As has been mentioned many times in this study, Sōrin did not possess a healthy constitution. He had been blessed by good fortune and took advantage of it when it appeared, developing his rule through diplomacy and political manuvering. Yet forging a path on the battlefield was not his forte. The disorder that wracked the Ōtomo territories in the wake of defeat in Hyuga, combined with domestic arguments with his wife and Yoshimune over questions of Christianity, had taken a heavy toll on Sōrin`s mind and body. He lost all interest in wanting to continue to rule, and so retired to Tsukumi where he devoted himself to his Christian beliefs. It was clear that his time was coming to an end. In the Nippon Nenpō (yearly record for Japan) entry written by the missionary Laguna for Tenshō 15 (1587), the following picture described Sōrin in his final days…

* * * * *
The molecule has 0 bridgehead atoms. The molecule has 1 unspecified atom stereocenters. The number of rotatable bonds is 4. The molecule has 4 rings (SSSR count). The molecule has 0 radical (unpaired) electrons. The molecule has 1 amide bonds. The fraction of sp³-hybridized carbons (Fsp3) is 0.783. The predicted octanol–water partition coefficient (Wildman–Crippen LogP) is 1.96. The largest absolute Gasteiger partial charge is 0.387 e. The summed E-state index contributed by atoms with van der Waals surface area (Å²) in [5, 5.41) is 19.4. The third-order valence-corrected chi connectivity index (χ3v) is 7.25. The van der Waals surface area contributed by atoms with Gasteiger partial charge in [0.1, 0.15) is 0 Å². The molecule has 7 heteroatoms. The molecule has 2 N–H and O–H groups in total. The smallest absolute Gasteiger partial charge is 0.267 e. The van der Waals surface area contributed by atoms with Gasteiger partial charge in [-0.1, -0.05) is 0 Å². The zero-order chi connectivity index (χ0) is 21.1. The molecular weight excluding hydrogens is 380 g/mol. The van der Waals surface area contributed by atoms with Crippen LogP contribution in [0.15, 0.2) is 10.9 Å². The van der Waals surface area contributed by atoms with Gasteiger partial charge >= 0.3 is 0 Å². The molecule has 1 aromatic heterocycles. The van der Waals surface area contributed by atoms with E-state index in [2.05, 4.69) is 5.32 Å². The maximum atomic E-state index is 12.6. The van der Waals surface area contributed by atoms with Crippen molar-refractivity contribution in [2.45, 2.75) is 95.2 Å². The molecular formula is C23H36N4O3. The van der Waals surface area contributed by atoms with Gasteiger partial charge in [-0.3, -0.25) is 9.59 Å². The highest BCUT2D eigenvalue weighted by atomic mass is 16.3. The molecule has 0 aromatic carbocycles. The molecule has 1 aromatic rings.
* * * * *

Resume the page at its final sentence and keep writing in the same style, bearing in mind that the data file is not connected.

`King Francisco, our dearly beloved friend, suffered greatly, particularly from the disorder that had befallen Bungo which kept him confined to his castle at Usuki. There he felt that he had grown weak with fatigue, and so decided that he would travel to Tsukumi in order to live out his life in peace. However as Bungo was gripped by turmoil, he was not able to immediately depart. A few days before he was to leave, he came down with a fever, which steadily grew worse following his arrival at Tsukumi. Three days later he was dead (abridged). It is said that while he was ill he did not speak of his family or of his lands, but thought only of God and his soul. He asked for forgiveness for his soul, and to that end put all of his strength into prayer. Just before he died, he humbly gave thanks for his son`s conversion to Christianity, which was just as he had so fervently wished. And so he died in a manner befitting the saints (hereafter abridged)`.(282-283)